New desalination process uses carbon nanotubes
March 15, 2011
A new desalination process enhanced by carbon nanotubes has been developed by New Jersey Institute of Technology researchers.
Membrane distillation is a water purification process in which heated salt water passes through a tube-like membrane, called a hollow fiber. It allows only water vapor to pass through the walls of the hollow tube, but not the liquid, says Professor Somenath Mitra.
Conventional approaches to desalination are thermal distillation and reverse osmosis. Mitra’s new method creates a better membrane by immobilizing carbon nanotubes in the pores. It increases vapor permeation but also prevents liquid water from clogging the membrane pores. Test outcomes show dramatic increases in both reductions in salt and water production.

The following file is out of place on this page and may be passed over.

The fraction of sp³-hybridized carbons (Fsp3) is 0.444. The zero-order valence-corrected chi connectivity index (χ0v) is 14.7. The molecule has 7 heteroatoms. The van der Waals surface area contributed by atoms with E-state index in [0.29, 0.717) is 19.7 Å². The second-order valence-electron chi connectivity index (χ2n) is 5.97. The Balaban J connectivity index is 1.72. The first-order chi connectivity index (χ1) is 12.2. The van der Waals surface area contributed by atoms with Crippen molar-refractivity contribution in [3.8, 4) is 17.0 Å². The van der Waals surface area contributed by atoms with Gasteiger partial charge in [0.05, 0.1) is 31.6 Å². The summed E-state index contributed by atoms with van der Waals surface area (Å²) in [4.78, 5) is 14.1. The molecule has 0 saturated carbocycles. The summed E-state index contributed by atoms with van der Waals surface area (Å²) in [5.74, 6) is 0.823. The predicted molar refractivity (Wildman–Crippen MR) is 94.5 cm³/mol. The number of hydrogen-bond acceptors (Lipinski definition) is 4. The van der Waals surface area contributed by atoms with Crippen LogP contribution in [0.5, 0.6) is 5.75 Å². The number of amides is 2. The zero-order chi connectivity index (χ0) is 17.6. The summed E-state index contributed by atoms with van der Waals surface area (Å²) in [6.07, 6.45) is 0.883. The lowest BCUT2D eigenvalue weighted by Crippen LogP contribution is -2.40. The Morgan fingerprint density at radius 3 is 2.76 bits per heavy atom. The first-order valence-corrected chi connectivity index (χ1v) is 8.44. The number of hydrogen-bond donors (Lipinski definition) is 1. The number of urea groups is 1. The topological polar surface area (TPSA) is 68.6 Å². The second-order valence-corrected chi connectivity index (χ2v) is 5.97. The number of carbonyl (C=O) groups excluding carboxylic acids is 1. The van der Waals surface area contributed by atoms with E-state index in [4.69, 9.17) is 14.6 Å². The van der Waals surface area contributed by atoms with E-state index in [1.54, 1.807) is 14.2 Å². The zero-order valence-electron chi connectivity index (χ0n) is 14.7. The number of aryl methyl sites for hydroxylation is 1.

The new process can facilitate membrane distillation at a relatively lower temperature, higher flow rate, and higher salt concentration, according to Mitra. Compared to a plain membrane, this new distillation process demonstrates the same level of salt reduction at a 20°C lower temperature, and at a flow rate six times greater.
Their work appears in the American Chemistry Society journal Applied Materials & Interfaces.
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